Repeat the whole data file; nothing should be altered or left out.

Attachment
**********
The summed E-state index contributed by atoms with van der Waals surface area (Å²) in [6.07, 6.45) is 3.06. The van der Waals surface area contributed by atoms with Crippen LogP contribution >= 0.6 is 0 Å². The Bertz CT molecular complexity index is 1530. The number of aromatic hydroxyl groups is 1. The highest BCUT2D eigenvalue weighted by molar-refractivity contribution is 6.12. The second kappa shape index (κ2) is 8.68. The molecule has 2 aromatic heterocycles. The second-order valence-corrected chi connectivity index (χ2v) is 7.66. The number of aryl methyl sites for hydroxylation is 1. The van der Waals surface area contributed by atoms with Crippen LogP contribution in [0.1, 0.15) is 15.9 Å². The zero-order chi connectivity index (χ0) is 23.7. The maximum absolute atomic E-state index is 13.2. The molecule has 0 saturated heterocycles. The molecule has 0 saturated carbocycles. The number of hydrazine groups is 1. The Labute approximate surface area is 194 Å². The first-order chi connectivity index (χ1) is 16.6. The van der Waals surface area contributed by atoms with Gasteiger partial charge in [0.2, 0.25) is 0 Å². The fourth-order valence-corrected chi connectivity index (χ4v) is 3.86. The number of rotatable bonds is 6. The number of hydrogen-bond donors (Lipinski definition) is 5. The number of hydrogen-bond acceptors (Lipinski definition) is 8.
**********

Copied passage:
The summed E-state index contributed by atoms with van der Waals surface area (Å²) in [6.07, 6.45) is 3.06. The van der Waals surface area contributed by atoms with Crippen LogP contribution >= 0.6 is 0 Å². The Bertz CT molecular complexity index is 1530. The number of aromatic hydroxyl groups is 1. The highest BCUT2D eigenvalue weighted by molar-refractivity contribution is 6.12. The second kappa shape index (κ2) is 8.68. The molecule has 2 aromatic heterocycles. The second-order valence-corrected chi connectivity index (χ2v) is 7.66. The number of aryl methyl sites for hydroxylation is 1. The van der Waals surface area contributed by atoms with Crippen LogP contribution in [0.1, 0.15) is 15.9 Å². The zero-order chi connectivity index (χ0) is 23.7. The maximum absolute atomic E-state index is 13.2. The molecule has 0 saturated heterocycles. The molecule has 0 saturated carbocycles. The number of hydrazine groups is 1. The Labute approximate surface area is 194 Å². The first-order chi connectivity index (χ1) is 16.6. The van der Waals surface area contributed by atoms with Gasteiger partial charge in [0.2, 0.25) is 0 Å². The fourth-order valence-corrected chi connectivity index (χ4v) is 3.86. The number of rotatable bonds is 6. The number of hydrogen-bond donors (Lipinski definition) is 5. The number of hydrogen-bond acceptors (Lipinski definition) is 8.